How Then Shall We Praise or Blame?

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So all eyes will be on Alabama because of the senatorial election tomorrow. And why not? 2017 has not really been gaudy enough to date, and so I think it should try to go out with a bang.

For those Christians in Alabama who have a functioning conscience, and who have to decide what to do, here are a few summary thoughts.

These charges, if true, should disqualify a man from holding public office—not only for the crimes back then, but also for the lying now (Ex. 18:21). But the issue is not really whether a Christian voter should knowingly vote for a scoundrel. The issue here is deciding who the scoundrel is. Moore has had multiple women come forward to testify about their interactions with him back in the day, and these women are both credible and not credible. But the most credible witnesses have not charged him with anything disqualifying, and those who have charged him with disqualifying crimes have behaved in a way as to render their testimony suspect (e.g. adding info to the yearbook inscription).

In this situation, a conscientious voter should ask himself which scenario is more likely. Is it that Roy Moore was a creepy perv four decades ago, or is it the case that a political hit was orchestrated at the last minute? Mind that it could easily be the latter even if Moore fumbled some of his explanations and defenses. Who is more credible? Moore or the media? If Moore is elected, no one should count it as an endorsement of molestation. Rather, it would be a manifestation of widespread distrust of the Dumpster Fire Media (DFM), and a rejection of what is perceived to be a last minute attempt at character assassination. Even if that judgment turns out to be wrong, it does not mean that such a judgment could not be made in good faith.

If someone threw a brick at my head about things I said or did forty years ago, I could easily be categorical about things I did not do (e.g, no bank robberies), and would not have to “go check.” But I would be almost helpless when it came to recounting things I did do. Let’s see, 1977, I had been out of the Navy two years, and was still at the University of Idaho. I was living on Polk Street, I do know that much. Did I ever meet the daughter of one Eleazer Kronk? She says you did. Um. Mebbe.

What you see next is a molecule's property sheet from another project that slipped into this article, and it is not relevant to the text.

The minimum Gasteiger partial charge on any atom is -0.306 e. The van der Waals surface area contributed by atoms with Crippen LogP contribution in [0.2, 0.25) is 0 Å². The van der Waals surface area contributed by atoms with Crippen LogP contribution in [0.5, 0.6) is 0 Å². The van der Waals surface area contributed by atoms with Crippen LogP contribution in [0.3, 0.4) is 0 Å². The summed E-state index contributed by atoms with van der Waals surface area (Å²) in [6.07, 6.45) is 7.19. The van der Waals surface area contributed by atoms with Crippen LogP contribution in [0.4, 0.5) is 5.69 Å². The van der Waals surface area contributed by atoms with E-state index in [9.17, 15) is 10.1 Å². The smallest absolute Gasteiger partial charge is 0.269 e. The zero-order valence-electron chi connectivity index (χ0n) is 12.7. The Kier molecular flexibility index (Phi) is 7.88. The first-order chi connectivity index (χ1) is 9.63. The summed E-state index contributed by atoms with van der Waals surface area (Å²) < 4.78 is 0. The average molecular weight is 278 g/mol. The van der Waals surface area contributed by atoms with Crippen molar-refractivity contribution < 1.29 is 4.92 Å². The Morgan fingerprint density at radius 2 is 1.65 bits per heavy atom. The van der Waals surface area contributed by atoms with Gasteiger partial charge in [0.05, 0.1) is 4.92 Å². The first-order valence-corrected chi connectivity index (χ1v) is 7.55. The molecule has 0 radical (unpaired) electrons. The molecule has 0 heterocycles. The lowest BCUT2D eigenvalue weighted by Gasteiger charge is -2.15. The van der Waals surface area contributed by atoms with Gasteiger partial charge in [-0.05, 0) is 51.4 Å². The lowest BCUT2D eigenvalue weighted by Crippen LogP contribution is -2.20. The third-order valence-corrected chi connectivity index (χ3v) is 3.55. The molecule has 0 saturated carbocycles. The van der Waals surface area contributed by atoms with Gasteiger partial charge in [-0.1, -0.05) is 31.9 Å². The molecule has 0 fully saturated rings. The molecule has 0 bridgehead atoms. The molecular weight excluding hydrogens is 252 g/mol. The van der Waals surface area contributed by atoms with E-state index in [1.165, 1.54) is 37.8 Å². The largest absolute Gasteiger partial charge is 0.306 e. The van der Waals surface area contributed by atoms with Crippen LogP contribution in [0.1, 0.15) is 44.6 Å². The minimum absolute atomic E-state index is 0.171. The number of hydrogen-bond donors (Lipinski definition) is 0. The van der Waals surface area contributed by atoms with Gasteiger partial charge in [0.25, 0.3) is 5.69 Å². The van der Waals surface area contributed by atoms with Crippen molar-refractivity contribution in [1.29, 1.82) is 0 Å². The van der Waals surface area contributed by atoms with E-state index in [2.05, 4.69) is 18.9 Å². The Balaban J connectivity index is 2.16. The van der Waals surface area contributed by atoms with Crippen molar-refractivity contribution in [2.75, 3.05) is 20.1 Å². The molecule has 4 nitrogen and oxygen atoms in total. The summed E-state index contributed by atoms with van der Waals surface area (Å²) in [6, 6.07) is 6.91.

Joe Carter’s recent charge of hypocrisy against evangelical voters sticks with a certain kind of voter—the one who says that he doesn’t care if Moore did get his jollies this way back in the seventies, but at least he wasn’t a Democrat doing it. If he was a Democrat, then it would be vile. “Character matters only if it is a Clinton” is hardly a marching creed.

Last point. I would refer you to Robert Gagnon’s astute questions regarding The Gospel Coalition’s strident opposition to Moore together with the fact that they are hosting an upcoming conference celebrating the life of Martin Luther King—who was a courageous man but also an adulterous tomcat. You can read Gagnon’s questions here, and I would encourage you to read down through the comments—Joe Carter responds in the comments, and the interaction is really worthwhile.

This is relevant because if it is hypocrisy for evangelicals to overlook an (alleged and denied) episode of sexual sin in their candidate from forty years ago, what is it to celebrate a man with a much greater honor than a Senate seat when his iniquities (as established by historians and biographers) were commensurate with his other achievements? Many of the voters in Alabama are holding their noses and voting against the abortion candidate Jones, which is not nearly in the same category as celebrating the iconic status of a man who had sex with three different women not his wife the night before he was shot. Note that Gagnon is not opposing the MLK50 conference. He is asking everyone what standard they are using when they praise and when they blame in the public square. By what standard? is a great question. And let’s use it for everyone.

Joe Carter’s response, to his credit, is that he also wouldn’t vote for King to hold public office—any more than he would vote for Moore. Thus far he is consistent, and well done. But TGC is granting King a much higher honor than a mere Senate seat. Shouldn’t the opposition to that be greater, not less?

To celebrate King’s life in this way, while doggedly opposing Moore, is for TGC to say in effect that character doesn’t matter if the issue is racial reconciliation, but that character does matter if the cause is protecting the unborn. And what is this but a variation on the previously rejected hypocrisy of tolerating Republican personal vices while rejecting Democratic personal vices? And if we are allowed to focus on King’s message and platform, and leave the man alone, then why are others hypocrites for doing the same thing with Moore?

I will have more to say about all this after the election. Though you may be tired of it, I carry on!